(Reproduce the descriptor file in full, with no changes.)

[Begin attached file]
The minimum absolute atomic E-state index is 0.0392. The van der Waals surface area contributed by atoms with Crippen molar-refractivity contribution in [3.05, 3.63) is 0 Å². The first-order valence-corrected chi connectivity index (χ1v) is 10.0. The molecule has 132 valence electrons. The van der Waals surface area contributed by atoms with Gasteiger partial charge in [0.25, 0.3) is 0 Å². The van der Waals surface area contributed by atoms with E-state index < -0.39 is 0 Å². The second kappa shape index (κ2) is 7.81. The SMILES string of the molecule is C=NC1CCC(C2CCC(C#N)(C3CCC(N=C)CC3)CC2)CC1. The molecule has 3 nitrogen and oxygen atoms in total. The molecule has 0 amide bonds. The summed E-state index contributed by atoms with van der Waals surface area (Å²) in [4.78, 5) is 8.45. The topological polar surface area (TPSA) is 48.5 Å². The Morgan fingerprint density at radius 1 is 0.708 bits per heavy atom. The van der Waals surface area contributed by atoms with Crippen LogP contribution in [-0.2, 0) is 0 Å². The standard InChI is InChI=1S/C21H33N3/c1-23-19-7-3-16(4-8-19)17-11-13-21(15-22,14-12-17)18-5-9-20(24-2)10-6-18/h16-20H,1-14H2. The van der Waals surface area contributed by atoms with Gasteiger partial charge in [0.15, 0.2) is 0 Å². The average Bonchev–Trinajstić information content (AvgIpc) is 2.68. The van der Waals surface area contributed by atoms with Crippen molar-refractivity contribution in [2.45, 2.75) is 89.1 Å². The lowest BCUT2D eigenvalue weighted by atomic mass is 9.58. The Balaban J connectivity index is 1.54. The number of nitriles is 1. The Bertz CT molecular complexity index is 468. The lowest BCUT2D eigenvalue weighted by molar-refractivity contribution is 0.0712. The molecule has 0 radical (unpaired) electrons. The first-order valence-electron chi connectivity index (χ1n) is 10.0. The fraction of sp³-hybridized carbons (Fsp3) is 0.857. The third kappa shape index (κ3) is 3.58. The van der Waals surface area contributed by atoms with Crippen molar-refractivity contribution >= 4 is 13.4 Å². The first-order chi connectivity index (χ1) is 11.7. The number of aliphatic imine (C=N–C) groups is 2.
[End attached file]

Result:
The minimum absolute atomic E-state index is 0.0392. The van der Waals surface area contributed by atoms with Crippen molar-refractivity contribution in [3.05, 3.63) is 0 Å². The first-order valence-corrected chi connectivity index (χ1v) is 10.0. The molecule has 132 valence electrons. The van der Waals surface area contributed by atoms with Gasteiger partial charge in [0.25, 0.3) is 0 Å². The van der Waals surface area contributed by atoms with E-state index < -0.39 is 0 Å². The second kappa shape index (κ2) is 7.81. The SMILES string of the molecule is C=NC1CCC(C2CCC(C#N)(C3CCC(N=C)CC3)CC2)CC1. The molecule has 3 nitrogen and oxygen atoms in total. The molecule has 0 amide bonds. The summed E-state index contributed by atoms with van der Waals surface area (Å²) in [4.78, 5) is 8.45. The topological polar surface area (TPSA) is 48.5 Å². The Morgan fingerprint density at radius 1 is 0.708 bits per heavy atom. The van der Waals surface area contributed by atoms with Crippen LogP contribution in [-0.2, 0) is 0 Å². The standard InChI is InChI=1S/C21H33N3/c1-23-19-7-3-16(4-8-19)17-11-13-21(15-22,14-12-17)18-5-9-20(24-2)10-6-18/h16-20H,1-14H2. The van der Waals surface area contributed by atoms with Gasteiger partial charge in [0.15, 0.2) is 0 Å². The average Bonchev–Trinajstić information content (AvgIpc) is 2.68. The van der Waals surface area contributed by atoms with Crippen molar-refractivity contribution in [2.45, 2.75) is 89.1 Å². The lowest BCUT2D eigenvalue weighted by atomic mass is 9.58. The Balaban J connectivity index is 1.54. The number of nitriles is 1. The Bertz CT molecular complexity index is 468. The lowest BCUT2D eigenvalue weighted by molar-refractivity contribution is 0.0712. The molecule has 0 radical (unpaired) electrons. The first-order valence-electron chi connectivity index (χ1n) is 10.0. The fraction of sp³-hybridized carbons (Fsp3) is 0.857. The third kappa shape index (κ3) is 3.58. The van der Waals surface area contributed by atoms with Crippen molar-refractivity contribution >= 4 is 13.4 Å². The first-order chi connectivity index (χ1) is 11.7. The number of aliphatic imine (C=N–C) groups is 2.